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Butt questions

Animal EaterAnimal Eater Posts: 37
edited 7:03AM in EggHead Forum
I found a choice organic Boston Butt, de-boned and tied, for $1.99/lb. Made Elder's rub with the sage leaves. Put it on my 200F BGE at midnight fueled by a big pile of BGE lump topped with a hickory chunk about 5 inches in diameter. I woke up about every 3 hours to check the temp. and for a while it crept up to 250F. Closed off the vents a little and it went back down to 225. By 10 am, my hunk-o-pig was a Polder-confirmed 201F. Pulled it apart, made a sauce, you know the rest. It was heaven on a bun.
I know some of you cook butts for a lot longer than 10 hours… what happens with extended cooking times, like 16 hours?
Does a short period of cooking at elevated temperatures, like 250F, compromise the final product?
At what internal temp do you folks usually pull the meat off?
Are the final results affected if you add the smoking agent at the beginning versus the middle of the cook? I just put the hickory hunk in at the beginning because I didn't want to disassemble my apparatus. Once I shut the lid, it stayed shut until I heard the Polder…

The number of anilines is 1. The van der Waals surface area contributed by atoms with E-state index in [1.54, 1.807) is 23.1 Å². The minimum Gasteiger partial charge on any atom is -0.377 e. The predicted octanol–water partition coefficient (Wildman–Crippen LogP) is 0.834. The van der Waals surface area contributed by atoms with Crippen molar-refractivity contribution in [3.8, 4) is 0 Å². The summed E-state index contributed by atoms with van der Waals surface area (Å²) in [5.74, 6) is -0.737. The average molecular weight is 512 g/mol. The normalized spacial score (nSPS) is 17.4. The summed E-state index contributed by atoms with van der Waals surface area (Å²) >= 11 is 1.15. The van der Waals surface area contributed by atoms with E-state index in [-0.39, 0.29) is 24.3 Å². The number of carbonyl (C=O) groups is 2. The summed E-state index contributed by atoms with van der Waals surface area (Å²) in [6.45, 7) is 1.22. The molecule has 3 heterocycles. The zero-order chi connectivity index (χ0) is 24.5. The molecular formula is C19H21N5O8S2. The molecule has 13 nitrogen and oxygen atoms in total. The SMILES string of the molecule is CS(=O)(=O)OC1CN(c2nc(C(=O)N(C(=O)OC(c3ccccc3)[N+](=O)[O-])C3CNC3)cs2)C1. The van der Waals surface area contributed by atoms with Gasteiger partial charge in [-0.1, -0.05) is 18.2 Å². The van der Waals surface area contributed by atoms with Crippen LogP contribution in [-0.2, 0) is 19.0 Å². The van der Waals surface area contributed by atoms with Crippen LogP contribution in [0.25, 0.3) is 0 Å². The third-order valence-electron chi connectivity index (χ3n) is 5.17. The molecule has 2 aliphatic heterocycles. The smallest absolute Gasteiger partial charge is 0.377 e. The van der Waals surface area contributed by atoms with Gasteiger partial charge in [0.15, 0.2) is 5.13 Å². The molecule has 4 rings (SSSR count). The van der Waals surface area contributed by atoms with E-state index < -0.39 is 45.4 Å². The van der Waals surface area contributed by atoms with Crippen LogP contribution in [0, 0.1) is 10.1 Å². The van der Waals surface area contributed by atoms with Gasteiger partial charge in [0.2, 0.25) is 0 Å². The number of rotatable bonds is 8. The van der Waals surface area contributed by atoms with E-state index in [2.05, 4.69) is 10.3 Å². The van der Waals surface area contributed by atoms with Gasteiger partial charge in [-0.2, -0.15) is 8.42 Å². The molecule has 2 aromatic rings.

• Wise OneWise One Posts: 2,645
    Animal Eater, my own opinion is that it is more a difference in the pulling rather than the eating. When I cook it at around 225 for 2 hours or so per poound, I find that everything that is not meat tends to fall out or disappear, The meat falls completely off the bone and gristle while the fat virtually disappears. When it is cooked faster, the bone pulls out easily but the meat tends to cling to the gristle a bit and there is a lot more fatty tissue that needs to be pulled out and discarded. However, either way, the eating is magnificent.

  • JSlotJSlot Posts: 1,218
    Animal Eater,[p]IMHO, you would be hard pressed to tell the difference between a butt cooked 1½ hours/lb. @ 250-275° versus one cooked 2 hours/lb. @ ~225°. I did a yield comparison on two butts that had a precooked weight of 8 lb. 6 oz. exactly. I had my butcher trim them up to that weight at the store. The net yield on the 250-275° butt was 4 lb. 11 oz. and the yield on the 225° butt was 4 lb. 9 oz. There was no difference in the way they pulled. For me, the extra cooking time just doesn't make sense any more.[p]In regard to the smoke, as others have scientifically proven, the meat stops absorbing the smoke somewhere in the 135-140° range, so adding your smoking wood at the beginning of the cook is the way to go.[p]Keep the smoke risin'

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